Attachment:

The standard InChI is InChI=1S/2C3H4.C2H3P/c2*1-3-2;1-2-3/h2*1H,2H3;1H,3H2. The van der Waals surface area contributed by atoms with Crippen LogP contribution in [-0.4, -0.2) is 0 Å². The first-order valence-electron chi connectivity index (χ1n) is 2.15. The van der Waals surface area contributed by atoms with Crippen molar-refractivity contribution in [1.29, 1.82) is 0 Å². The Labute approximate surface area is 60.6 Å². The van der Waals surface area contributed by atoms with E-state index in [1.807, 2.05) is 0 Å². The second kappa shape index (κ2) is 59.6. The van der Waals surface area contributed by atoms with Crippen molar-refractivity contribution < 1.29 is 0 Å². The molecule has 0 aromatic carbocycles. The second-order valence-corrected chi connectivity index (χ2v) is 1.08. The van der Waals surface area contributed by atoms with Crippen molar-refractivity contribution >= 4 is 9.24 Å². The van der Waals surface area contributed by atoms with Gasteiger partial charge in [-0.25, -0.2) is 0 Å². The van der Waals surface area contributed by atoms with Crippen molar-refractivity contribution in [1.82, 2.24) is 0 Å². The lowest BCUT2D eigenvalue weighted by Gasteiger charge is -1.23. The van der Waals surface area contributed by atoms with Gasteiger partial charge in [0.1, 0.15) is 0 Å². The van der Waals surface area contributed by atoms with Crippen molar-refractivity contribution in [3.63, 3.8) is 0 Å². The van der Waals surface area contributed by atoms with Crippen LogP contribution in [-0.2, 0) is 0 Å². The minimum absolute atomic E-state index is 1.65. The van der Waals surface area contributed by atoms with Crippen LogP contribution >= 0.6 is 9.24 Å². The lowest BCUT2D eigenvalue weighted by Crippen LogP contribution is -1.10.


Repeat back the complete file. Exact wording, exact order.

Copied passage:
The standard InChI is InChI=1S/2C3H4.C2H3P/c2*1-3-2;1-2-3/h2*1H,2H3;1H,3H2. The van der Waals surface area contributed by atoms with Crippen LogP contribution in [-0.4, -0.2) is 0 Å². The first-order valence-electron chi connectivity index (χ1n) is 2.15. The van der Waals surface area contributed by atoms with Crippen molar-refractivity contribution in [1.29, 1.82) is 0 Å². The Labute approximate surface area is 60.6 Å². The van der Waals surface area contributed by atoms with E-state index in [1.807, 2.05) is 0 Å². The second kappa shape index (κ2) is 59.6. The van der Waals surface area contributed by atoms with Crippen molar-refractivity contribution < 1.29 is 0 Å². The molecule has 0 aromatic carbocycles. The second-order valence-corrected chi connectivity index (χ2v) is 1.08. The van der Waals surface area contributed by atoms with Crippen molar-refractivity contribution >= 4 is 9.24 Å². The van der Waals surface area contributed by atoms with Gasteiger partial charge in [-0.25, -0.2) is 0 Å². The van der Waals surface area contributed by atoms with Crippen molar-refractivity contribution in [1.82, 2.24) is 0 Å². The lowest BCUT2D eigenvalue weighted by Gasteiger charge is -1.23. The van der Waals surface area contributed by atoms with Gasteiger partial charge in [0.1, 0.15) is 0 Å². The van der Waals surface area contributed by atoms with Crippen molar-refractivity contribution in [3.63, 3.8) is 0 Å². The van der Waals surface area contributed by atoms with Crippen LogP contribution in [-0.2, 0) is 0 Å². The minimum absolute atomic E-state index is 1.65. The van der Waals surface area contributed by atoms with Crippen LogP contribution >= 0.6 is 9.24 Å². The lowest BCUT2D eigenvalue weighted by Crippen LogP contribution is -1.10.